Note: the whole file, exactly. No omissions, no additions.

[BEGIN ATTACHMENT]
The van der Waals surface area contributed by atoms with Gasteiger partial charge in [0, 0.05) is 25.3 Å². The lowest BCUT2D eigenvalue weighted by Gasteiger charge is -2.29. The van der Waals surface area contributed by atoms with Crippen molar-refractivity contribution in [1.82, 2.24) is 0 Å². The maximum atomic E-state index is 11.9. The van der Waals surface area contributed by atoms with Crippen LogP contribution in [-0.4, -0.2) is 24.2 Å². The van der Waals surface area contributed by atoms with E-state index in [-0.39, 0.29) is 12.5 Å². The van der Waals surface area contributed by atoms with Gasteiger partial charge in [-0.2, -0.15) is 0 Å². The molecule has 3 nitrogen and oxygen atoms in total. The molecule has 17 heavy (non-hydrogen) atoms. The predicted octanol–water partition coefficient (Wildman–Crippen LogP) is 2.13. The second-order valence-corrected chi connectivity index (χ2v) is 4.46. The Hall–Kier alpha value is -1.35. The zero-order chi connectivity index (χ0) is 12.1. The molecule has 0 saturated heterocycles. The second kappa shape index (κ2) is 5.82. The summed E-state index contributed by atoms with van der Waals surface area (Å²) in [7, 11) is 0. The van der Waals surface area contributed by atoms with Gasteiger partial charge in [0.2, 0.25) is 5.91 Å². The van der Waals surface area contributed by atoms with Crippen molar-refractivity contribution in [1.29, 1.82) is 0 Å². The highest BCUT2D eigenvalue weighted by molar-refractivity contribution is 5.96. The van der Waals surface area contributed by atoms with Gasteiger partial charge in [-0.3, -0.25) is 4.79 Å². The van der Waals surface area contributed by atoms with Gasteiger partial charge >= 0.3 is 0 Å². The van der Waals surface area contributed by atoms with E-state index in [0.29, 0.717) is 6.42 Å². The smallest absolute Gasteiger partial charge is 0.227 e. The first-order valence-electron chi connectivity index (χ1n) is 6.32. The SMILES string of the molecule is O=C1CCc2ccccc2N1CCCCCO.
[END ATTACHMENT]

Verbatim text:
The van der Waals surface area contributed by atoms with Gasteiger partial charge in [0, 0.05) is 25.3 Å². The lowest BCUT2D eigenvalue weighted by Gasteiger charge is -2.29. The van der Waals surface area contributed by atoms with Crippen molar-refractivity contribution in [1.82, 2.24) is 0 Å². The maximum atomic E-state index is 11.9. The van der Waals surface area contributed by atoms with Crippen LogP contribution in [-0.4, -0.2) is 24.2 Å². The van der Waals surface area contributed by atoms with E-state index in [-0.39, 0.29) is 12.5 Å². The van der Waals surface area contributed by atoms with Gasteiger partial charge in [-0.2, -0.15) is 0 Å². The molecule has 3 nitrogen and oxygen atoms in total. The molecule has 17 heavy (non-hydrogen) atoms. The predicted octanol–water partition coefficient (Wildman–Crippen LogP) is 2.13. The second-order valence-corrected chi connectivity index (χ2v) is 4.46. The Hall–Kier alpha value is -1.35. The zero-order chi connectivity index (χ0) is 12.1. The molecule has 0 saturated heterocycles. The second kappa shape index (κ2) is 5.82. The summed E-state index contributed by atoms with van der Waals surface area (Å²) in [7, 11) is 0. The van der Waals surface area contributed by atoms with Gasteiger partial charge in [0.2, 0.25) is 5.91 Å². The van der Waals surface area contributed by atoms with Crippen molar-refractivity contribution in [1.29, 1.82) is 0 Å². The highest BCUT2D eigenvalue weighted by molar-refractivity contribution is 5.96. The van der Waals surface area contributed by atoms with Gasteiger partial charge in [-0.3, -0.25) is 4.79 Å². The van der Waals surface area contributed by atoms with Gasteiger partial charge >= 0.3 is 0 Å². The van der Waals surface area contributed by atoms with E-state index in [0.29, 0.717) is 6.42 Å². The smallest absolute Gasteiger partial charge is 0.227 e. The first-order valence-electron chi connectivity index (χ1n) is 6.32. The SMILES string of the molecule is O=C1CCc2ccccc2N1CCCCCO.